Today we are joined by Scott Alexander Hess, author of The Butcher’s Sons, out now from Lethe Press.
Guest Post – The Intricacy of Masculinity
That singular word drew me initially into the writing of my latest novel, The Butcher’s Sons, set in a gritty butcher shop in Hell’s Kitchen New York City circa 1930. As I explored the word and concept, my research guided me back to early images of men including my father (who built our St. Louis family home as well as launching a restaurant equipment company) and to my two older brothers (the inspiration for the novel’s rough and tumble siblings Walt and Dickie).
While I had considered myself strong and at times courageous through my life, I did not consider myself masculine, at least not in the traditional sense. That changed through the writing of The Butcher’s Sons, as did my perceptions of the word masculinity itself.
Seeing the world through the eyes of the character Dickie, I discovered in myself a base connection to a gutsy, violence-infused quest for power, domination and respect. This trait, though associated with masculinity, is in essence war like, brutal and in some ways sexless. In writing the gentler middle brother Walt and even more so the youngest, fragile and secretly gay brother Adlai, I uncovered a wide range of characteristics that were shaded with variations of what may be considered masculine.
In essence, the writing of these three very different brothers cracked open a broader appreciation for, and definition of, what it is to be masculine and to consider the concept’s more subtle edges.
Dickie’s form of masculinity is all violent bravado as in the scene below from Part One, Chapter 12:
“We’re The Butcher’s” Dickie said.
The fat kid swiped at his brow, scrunched his forehead.
“Oh yeah, so the fuck what? Get out of here you dirty Mick. We got business.”
Dickie flinched. The chimes swayed and as the kid turned to notice the sound, summoned by some stray memory of some stray summer, caught off guard by that delicate phrase of sweetness, as he turned Dickie lifted the heavy jar of pickles and slammed it into the kid’s head.
Bug was touching the chimes, making them dance, and he kept that up as the kid squealed and fell to his knees, blood spurting out of the side of his head, one shard of glass from the expertly shattered jar holding firm just above his ear, gushing. Dickie bent to the floor, plucking the shard from the kid’s head.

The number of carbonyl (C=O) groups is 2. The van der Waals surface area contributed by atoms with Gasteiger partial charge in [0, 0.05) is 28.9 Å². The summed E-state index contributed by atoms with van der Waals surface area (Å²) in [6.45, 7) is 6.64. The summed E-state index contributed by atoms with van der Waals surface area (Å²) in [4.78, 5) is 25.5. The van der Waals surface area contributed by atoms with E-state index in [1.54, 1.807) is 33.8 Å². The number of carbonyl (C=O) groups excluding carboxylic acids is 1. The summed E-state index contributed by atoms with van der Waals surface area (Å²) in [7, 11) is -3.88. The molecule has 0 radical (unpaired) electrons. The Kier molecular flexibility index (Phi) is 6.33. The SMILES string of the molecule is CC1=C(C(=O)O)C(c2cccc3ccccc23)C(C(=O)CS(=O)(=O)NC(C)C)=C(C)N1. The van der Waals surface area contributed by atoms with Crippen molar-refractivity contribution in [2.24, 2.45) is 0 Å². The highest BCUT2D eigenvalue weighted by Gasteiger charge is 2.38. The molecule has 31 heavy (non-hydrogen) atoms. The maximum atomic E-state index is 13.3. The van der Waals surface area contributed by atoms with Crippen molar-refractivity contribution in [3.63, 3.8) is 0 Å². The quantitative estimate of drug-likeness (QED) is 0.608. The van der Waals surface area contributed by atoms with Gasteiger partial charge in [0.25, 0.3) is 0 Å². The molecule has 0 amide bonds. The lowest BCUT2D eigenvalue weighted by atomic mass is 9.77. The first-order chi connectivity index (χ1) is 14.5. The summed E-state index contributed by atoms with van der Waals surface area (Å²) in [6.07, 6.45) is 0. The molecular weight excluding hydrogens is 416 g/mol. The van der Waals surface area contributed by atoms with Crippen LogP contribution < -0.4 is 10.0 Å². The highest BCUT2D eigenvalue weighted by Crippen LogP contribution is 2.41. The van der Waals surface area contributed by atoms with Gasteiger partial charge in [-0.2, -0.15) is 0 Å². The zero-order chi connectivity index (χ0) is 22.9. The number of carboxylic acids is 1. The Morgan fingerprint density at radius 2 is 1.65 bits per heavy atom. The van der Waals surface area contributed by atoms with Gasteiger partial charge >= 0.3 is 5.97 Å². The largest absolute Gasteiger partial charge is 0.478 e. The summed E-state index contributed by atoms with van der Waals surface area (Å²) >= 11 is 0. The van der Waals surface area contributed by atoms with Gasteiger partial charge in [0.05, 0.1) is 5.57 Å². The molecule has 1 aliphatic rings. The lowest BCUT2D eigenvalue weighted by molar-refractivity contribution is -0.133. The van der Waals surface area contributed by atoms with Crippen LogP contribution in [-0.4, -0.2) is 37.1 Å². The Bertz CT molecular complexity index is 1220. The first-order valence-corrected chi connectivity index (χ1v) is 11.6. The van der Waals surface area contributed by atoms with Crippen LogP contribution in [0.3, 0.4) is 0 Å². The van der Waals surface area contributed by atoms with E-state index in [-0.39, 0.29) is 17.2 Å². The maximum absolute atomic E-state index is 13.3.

“I’m Dickie, leader of The Butcher’s, Now we’ve met,” he said.
I discovered a more layered level of masculinity and strength in the character of young Adlai, who against the odds, discovers love through the novel, and more importantly comes to embrace himself as a man. The scene below from Part Three, Chapter 12, is part of his awakening:
Adlai stood naked for a moment, then gently, lowered himself down to a lying position in the creek, so the water was forced to rush around him, as if he were a torn branch fallen from storm. The cooling water swarmed around his head, swirling out and into and through him. He was mostly submerged, though not fully, He felt the water like gentle hands, like a rushing dream come back. With one hand he tried to cup water to bring it to his parched lips, but it kept spilling out, so he flipped over and let water gush into his mouth, rushing forcefully, as if molesting and bruising his lips, chocking him. So thirsty, he gulped, then flipped over again, letting the coolness take him.
He wondered if Ed could fit next to him, the bulk of that man in the narrow creek. Looking up, he again spied the moon, and for the first time that night, that week really, the insect’s music, which was awash with the gentle cry of the creek, comforted him. It was as if they were singing for him, as if it were a love song, a lullaby.
Ultimately, the novel also shed light on parallels in my father’s more traditionally masculine creative life and my own. His building of our home, the late night sawing and nailing during the summer of 1954 under a hot Missouri moon; and my own evening discipline, at my writing desk near a wide open New York City window, constructing long, winding sentences and discovering characters that were to become The Butcher’s Sons.
We both, I realized are explorers, men of strength and conviction.
About the Book
Bound by blood but separated by secrets, brothers—Dickie, Walt and Adlai—run a butcher shop for their alcoholic father, whose broken spirit has isolated him from the world. When Dickie makes a rash decision, involving an organized crime family, a chain of events ensues that changes the brothers’ lives and forces them to come together— at first, with a sense of camaraderie, but ultimately, with something much fiercer, more brutal. The Butcher’s Sons is a gritty, intimate portrait of three young Irish-American brothers whose lives irrevocably change during a heat wave in New York City’s Hell’s Kitchen, circa 1930.
About the Author
Scott Alexander Hess earned his MFA in creative writing from The New School. He blogs for The Huffington Post, and his writing has appeared in Genre Magazine, The Fix, and elsewhere. Hess co-wrote “Tom in America,” an award-winning short film starring Sally Kirkland and Burt Young. The Butcher’s Sons is his third novel. Originally from St. Louis, Missouri, Hess now lives in Manhattan, New York
Learn more at http://www.scottalexanderhess.com and follow Scott Alexander Hess on Twitter @ScottAlexHess.